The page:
Crisis in the Middle East means crisis in the developed world. Nuclear crisis in Japan and the political tsunami it is causing in Europe and North America means crisis too. And crisis is good in the sense that we now urgently re-examine of our energy supplies and demands. Cheap energy from the Brazilian pre-sal deposits and Chinese coal mines should not be seen as a good thing. That’s the first thing to realize. At best they serve us only in the short term. At worse they give us a false sense of energy security that we can ill afford to have at this time in our earth’s evolution. If not for the new oil coming out of Brazil that very same country might have been encouraged to provide us with something truly beneficial in the short and long term…bio-energy. And that might have served as a model for emerging countries with questionable energy portfolios such as China.
So where do we go from here? The emerging energy superpowers China and Brazil might turn out to have nothing new to offer us. Our high hopes only mean business as usual. We’re back to square one. The powers that be that only care for the short term have done well so far this year. Though one card remains to be played. People power. If the abused and neglected masses in the middle east can cause incite change why can’t we do the same in peaceful and supposedly democratic first world countries? If our leaders lead the leaders of the world, why  don’t our peoples people the people of the world? Food, or fuel, for thought.

quinta-feira, 10 de março de 2011

Árvores Derretem Também: De Olho no Aquecimento Global Norte e Sul da Fronteira

Meu amor pelo selvagem nasceu em colônias de ferias nos lagos do Algonquin e Temagami ao norte de Toronto, Canadá, e durante passeios escolares aos campos e florestas de uma propriedade particular próximo a vila do Norval, Ontário. Minha introdução à literatura de conservação começou por Farley Mowat’s, Never Cry Wolf. Entre meus favoritos de ficção foram obras de Jack London e Ernest Hemingway. Então o que me afastou do frio, do gelo e da aventura no Ártico e me levou para o calor e exuberância dos rios e das florestas tropicais da Amazônia? Seria a casa de verão que tínhamos em Cape Cod, Massachusetts, enquanto todos os meus colegas de escola tinham cabanas em Georgian Bay? Foram as histórias sobre exploradores africanos as quais o meu pai contava quando eu era um garoto após tempos gastos na Nigéria, Leste da África? Ou foi as baleias, o grande migratório das baleias?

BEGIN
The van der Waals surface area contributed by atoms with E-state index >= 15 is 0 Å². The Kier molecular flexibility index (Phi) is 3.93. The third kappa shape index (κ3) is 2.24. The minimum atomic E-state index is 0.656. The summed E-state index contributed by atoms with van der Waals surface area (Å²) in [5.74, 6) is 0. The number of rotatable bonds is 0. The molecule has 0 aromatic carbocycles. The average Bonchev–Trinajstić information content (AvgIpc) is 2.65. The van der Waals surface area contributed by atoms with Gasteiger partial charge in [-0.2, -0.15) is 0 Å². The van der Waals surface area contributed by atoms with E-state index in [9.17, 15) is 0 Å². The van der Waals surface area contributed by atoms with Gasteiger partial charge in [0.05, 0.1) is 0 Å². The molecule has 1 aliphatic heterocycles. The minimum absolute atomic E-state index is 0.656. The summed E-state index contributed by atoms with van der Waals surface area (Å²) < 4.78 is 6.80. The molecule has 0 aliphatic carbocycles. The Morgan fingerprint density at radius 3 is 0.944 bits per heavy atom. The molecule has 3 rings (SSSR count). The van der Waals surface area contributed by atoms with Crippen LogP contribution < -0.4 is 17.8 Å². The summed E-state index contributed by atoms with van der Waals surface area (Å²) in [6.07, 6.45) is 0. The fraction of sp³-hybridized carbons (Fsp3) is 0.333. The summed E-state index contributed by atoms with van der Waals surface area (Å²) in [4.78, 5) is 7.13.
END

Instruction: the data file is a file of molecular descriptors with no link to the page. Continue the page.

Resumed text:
Quando foi a primeira vez que fiquei fascinado pelos grandes seres do fundo dos mares, eu não sei.  Mas tudo sobre eles cativou minha imaginação e fixou meus olhos e mente em direção ao sul como se estivesse seguindo um navio baleeiro do século dezenove até a costa ocidental. Primeiramente foi no colégio nos estados unidos onde estudei sobre a literatura da América Latina, em seguida, times de esportes me levaram ao caribe e finalmente surfando, e outras aventuras que me levaram adentro da América Central e América do Sul. Foi somente uma questão de tempo até eu me encontrar na floresta Amazônica do Brasil e me apaixonar... Pelo rio e floresta também, mas primeiramente pela minha mulher.

Agora, 30 anos depois estou olhando para trás, olhando para o norte e pensando sobre a neve e o gelo de novo. Não porque eu preciso de uma nova aventura, embora eu faça. Parte de mim está com saudades de casa após tantos anos longe dela. Mas também eu quero fazer sempre mais para salvar nosso planeta ameaçado – após a Amazônia Brasileira, o Ártico Canadense é o lugar para se estar!